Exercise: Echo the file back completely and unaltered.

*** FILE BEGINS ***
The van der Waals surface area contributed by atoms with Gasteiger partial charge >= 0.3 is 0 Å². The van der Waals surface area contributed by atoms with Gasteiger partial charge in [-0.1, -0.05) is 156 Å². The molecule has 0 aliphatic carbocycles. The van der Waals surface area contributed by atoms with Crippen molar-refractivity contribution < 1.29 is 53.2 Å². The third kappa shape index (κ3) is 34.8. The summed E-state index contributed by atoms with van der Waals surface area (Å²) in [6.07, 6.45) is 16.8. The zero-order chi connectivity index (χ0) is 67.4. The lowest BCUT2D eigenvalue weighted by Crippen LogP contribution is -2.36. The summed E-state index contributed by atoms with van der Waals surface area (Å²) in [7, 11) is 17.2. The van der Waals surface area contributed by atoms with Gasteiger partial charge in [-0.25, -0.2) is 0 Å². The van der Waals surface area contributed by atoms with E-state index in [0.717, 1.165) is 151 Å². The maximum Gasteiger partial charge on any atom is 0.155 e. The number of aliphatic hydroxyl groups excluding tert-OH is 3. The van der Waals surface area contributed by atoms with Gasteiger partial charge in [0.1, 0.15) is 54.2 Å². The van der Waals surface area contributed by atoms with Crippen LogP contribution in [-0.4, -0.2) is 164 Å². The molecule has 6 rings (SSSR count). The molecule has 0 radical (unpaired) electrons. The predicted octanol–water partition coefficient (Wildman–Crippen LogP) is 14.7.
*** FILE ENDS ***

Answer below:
The van der Waals surface area contributed by atoms with Gasteiger partial charge >= 0.3 is 0 Å². The van der Waals surface area contributed by atoms with Gasteiger partial charge in [-0.1, -0.05) is 156 Å². The molecule has 0 aliphatic carbocycles. The van der Waals surface area contributed by atoms with Crippen molar-refractivity contribution < 1.29 is 53.2 Å². The third kappa shape index (κ3) is 34.8. The summed E-state index contributed by atoms with van der Waals surface area (Å²) in [6.07, 6.45) is 16.8. The zero-order chi connectivity index (χ0) is 67.4. The lowest BCUT2D eigenvalue weighted by Crippen LogP contribution is -2.36. The summed E-state index contributed by atoms with van der Waals surface area (Å²) in [7, 11) is 17.2. The van der Waals surface area contributed by atoms with Gasteiger partial charge in [-0.25, -0.2) is 0 Å². The van der Waals surface area contributed by atoms with E-state index in [0.717, 1.165) is 151 Å². The maximum Gasteiger partial charge on any atom is 0.155 e. The number of aliphatic hydroxyl groups excluding tert-OH is 3. The van der Waals surface area contributed by atoms with Gasteiger partial charge in [0.1, 0.15) is 54.2 Å². The van der Waals surface area contributed by atoms with Crippen LogP contribution in [-0.4, -0.2) is 164 Å². The molecule has 6 rings (SSSR count). The molecule has 0 radical (unpaired) electrons. The predicted octanol–water partition coefficient (Wildman–Crippen LogP) is 14.7.